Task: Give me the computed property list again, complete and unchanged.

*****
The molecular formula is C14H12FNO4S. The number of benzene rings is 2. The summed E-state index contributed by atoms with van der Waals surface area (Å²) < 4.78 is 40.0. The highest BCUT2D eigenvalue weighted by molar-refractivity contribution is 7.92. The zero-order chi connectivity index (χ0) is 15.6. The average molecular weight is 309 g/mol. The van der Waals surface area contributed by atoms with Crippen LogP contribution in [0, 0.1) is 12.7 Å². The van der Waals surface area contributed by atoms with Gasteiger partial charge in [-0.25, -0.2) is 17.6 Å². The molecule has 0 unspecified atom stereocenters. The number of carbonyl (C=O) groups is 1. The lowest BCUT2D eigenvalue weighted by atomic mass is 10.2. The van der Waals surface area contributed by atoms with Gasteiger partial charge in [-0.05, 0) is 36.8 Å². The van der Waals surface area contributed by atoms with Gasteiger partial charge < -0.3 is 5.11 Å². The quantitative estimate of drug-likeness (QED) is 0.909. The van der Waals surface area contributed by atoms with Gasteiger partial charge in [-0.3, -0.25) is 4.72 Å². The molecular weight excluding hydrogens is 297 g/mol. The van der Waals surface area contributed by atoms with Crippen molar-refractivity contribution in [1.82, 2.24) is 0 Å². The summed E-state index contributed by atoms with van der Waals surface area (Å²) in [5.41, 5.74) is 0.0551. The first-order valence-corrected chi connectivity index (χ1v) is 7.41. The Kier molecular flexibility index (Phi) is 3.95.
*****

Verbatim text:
The molecular formula is C14H12FNO4S. The number of benzene rings is 2. The summed E-state index contributed by atoms with van der Waals surface area (Å²) < 4.78 is 40.0. The highest BCUT2D eigenvalue weighted by molar-refractivity contribution is 7.92. The zero-order chi connectivity index (χ0) is 15.6. The average molecular weight is 309 g/mol. The van der Waals surface area contributed by atoms with Crippen LogP contribution in [0, 0.1) is 12.7 Å². The van der Waals surface area contributed by atoms with Gasteiger partial charge in [-0.25, -0.2) is 17.6 Å². The molecule has 0 unspecified atom stereocenters. The number of carbonyl (C=O) groups is 1. The lowest BCUT2D eigenvalue weighted by atomic mass is 10.2. The van der Waals surface area contributed by atoms with Gasteiger partial charge in [-0.05, 0) is 36.8 Å². The van der Waals surface area contributed by atoms with Gasteiger partial charge < -0.3 is 5.11 Å². The quantitative estimate of drug-likeness (QED) is 0.909. The van der Waals surface area contributed by atoms with Gasteiger partial charge in [-0.3, -0.25) is 4.72 Å². The molecular weight excluding hydrogens is 297 g/mol. The van der Waals surface area contributed by atoms with Crippen molar-refractivity contribution in [1.82, 2.24) is 0 Å². The summed E-state index contributed by atoms with van der Waals surface area (Å²) in [5.41, 5.74) is 0.0551. The first-order valence-corrected chi connectivity index (χ1v) is 7.41. The Kier molecular flexibility index (Phi) is 3.95.